She would spot a man never a woman coming down the street, hurry out to him with a big smile, put a poppy in his lapel and say, triumphantly, "There!"
That was her sales pitch. Bemused, he would put a dime or maybe 25 cents in the can and be on his way. Those were different days financially, too.
Suddenly, I was pulled from my thoughts by a volunteer fire truck pulling up in front of the amusements and rides entrance right next to my bridge. Two firemen in uniform got out leading two big dogs. One of the firemen had a spare boot in his hand.
I figured them for competition. How was I to compete against a couple of big brown dogs? Fortunately, they went into the park, leaving me alone on the bridge.
I don't know how the volunteer firemen made out collecting between the merry-go-round and the Tilt-a-Whirl, but I tried Buddy Poppies there once and didn't get a bite. The bridge is better for me. Less distraction.
For no reason at all, I got to thinking of the time I was loitering along a street in a German town we had taken a day or so earlier. There came a strange sound overhead. In a war, you learn quickly about strange sounds in the air, so I hit the gutter and observed from there. It would have been impossible for me, or any well-shot-at soldier, to remain standing.
By now, there were two strange sounds, one that was obviously an incoming bomb and another roar well off in the distance. It did not sound like any airplane I ever heard. I looked toward the horizon in the direction the sound seemed to be going and there, just about to vanish, was a small spot far ahead of its sound, traveling twice as fast as a plane could.
Meantime, the approaching bomb got louder until it crunched into a building about 100 yards from me. I gritted my teeth. No explosion. So I got up and went about my business.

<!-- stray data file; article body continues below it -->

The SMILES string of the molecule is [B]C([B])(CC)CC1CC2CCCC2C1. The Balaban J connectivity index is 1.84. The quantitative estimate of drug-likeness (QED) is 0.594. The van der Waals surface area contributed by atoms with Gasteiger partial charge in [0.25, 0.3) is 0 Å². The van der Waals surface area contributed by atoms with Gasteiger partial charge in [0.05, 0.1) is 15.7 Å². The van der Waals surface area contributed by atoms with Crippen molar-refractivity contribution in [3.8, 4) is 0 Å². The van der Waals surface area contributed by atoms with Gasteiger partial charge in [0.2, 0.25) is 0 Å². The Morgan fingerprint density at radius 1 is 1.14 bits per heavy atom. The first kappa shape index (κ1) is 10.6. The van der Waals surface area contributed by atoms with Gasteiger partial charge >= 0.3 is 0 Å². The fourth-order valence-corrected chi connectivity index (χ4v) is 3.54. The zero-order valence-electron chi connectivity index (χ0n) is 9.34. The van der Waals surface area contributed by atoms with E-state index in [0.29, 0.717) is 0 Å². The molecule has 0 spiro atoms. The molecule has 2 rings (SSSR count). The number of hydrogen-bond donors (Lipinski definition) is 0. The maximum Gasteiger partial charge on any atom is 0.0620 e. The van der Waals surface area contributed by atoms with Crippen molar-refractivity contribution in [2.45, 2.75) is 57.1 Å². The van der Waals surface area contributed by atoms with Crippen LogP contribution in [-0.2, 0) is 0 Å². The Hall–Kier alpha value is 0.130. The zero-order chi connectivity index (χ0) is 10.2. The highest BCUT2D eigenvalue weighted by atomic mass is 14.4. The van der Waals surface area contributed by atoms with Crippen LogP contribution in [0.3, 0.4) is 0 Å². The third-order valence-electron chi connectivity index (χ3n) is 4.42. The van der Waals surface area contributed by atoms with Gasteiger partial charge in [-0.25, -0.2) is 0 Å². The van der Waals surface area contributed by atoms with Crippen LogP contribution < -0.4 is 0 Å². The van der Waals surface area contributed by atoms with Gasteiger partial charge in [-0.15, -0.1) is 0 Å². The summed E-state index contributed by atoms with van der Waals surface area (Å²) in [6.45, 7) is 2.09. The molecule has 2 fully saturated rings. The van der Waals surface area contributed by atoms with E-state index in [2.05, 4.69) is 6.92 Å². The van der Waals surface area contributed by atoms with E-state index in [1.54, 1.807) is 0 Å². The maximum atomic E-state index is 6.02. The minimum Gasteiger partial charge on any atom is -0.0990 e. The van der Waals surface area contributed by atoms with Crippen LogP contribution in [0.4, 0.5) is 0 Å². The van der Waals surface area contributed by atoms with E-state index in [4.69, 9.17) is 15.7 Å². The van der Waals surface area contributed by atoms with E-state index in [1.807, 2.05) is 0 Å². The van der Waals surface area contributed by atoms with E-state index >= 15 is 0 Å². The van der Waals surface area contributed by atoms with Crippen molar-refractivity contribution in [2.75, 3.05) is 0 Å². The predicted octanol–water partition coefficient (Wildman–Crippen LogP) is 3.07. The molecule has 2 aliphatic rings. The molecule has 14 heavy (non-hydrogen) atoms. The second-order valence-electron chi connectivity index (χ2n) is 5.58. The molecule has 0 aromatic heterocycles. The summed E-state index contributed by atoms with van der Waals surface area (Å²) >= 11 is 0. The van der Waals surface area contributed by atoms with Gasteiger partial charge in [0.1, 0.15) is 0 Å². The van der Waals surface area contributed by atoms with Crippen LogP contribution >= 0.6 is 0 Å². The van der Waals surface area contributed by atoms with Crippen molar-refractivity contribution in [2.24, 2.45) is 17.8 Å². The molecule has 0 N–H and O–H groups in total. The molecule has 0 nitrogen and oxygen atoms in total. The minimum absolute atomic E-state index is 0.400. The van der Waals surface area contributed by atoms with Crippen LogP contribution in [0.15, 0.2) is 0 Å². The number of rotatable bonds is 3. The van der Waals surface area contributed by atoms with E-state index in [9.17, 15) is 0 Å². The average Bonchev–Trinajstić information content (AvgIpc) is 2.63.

I figured some noble slave laborer working under duress in a German factory had failed to install the bomb's detonator. I wished him well.
I asked around later about the extremely fast plane with the strange engine. "It was one of those new rocket planes," a knowledgeable soldier finally told me. And that's what we called them. Rocket planes.
Today, we call them jets. Welcome to the jet age.
Back in reality, a gentleman came along, smiled hugely, stuffed a dollar in the can and refused to take a poppy. "No, no!" I said. "Here!" and held out a poppy.
"No thanks," he replied and strode off.
It didn't seem fair to me. He should have had a poppy for his dollar. Besides, I planned on staying there until all my poppies were sold, and this meant a longer stay. But I thought of the guys in the hospital and was reconciled.
Another 30 or 40 people passed. Then I got a flurry of business. When I had one poppy left, I shut up shop, my year's work done.
I kept one poppy. In my experience, someone who wanted a poppy always stopped me on the way to my car. One year, I had to sell the one on my cap and was left without one for a whole year until the post bought another batch.
So it happened on this occasion. I didn't get to the corner before a guy asked me for a poppy.
A pretty good hour and a half: 25 poppies sold and I saw one guy put in $5. That's a record for me.
12:00 AM EST
April 19, 2004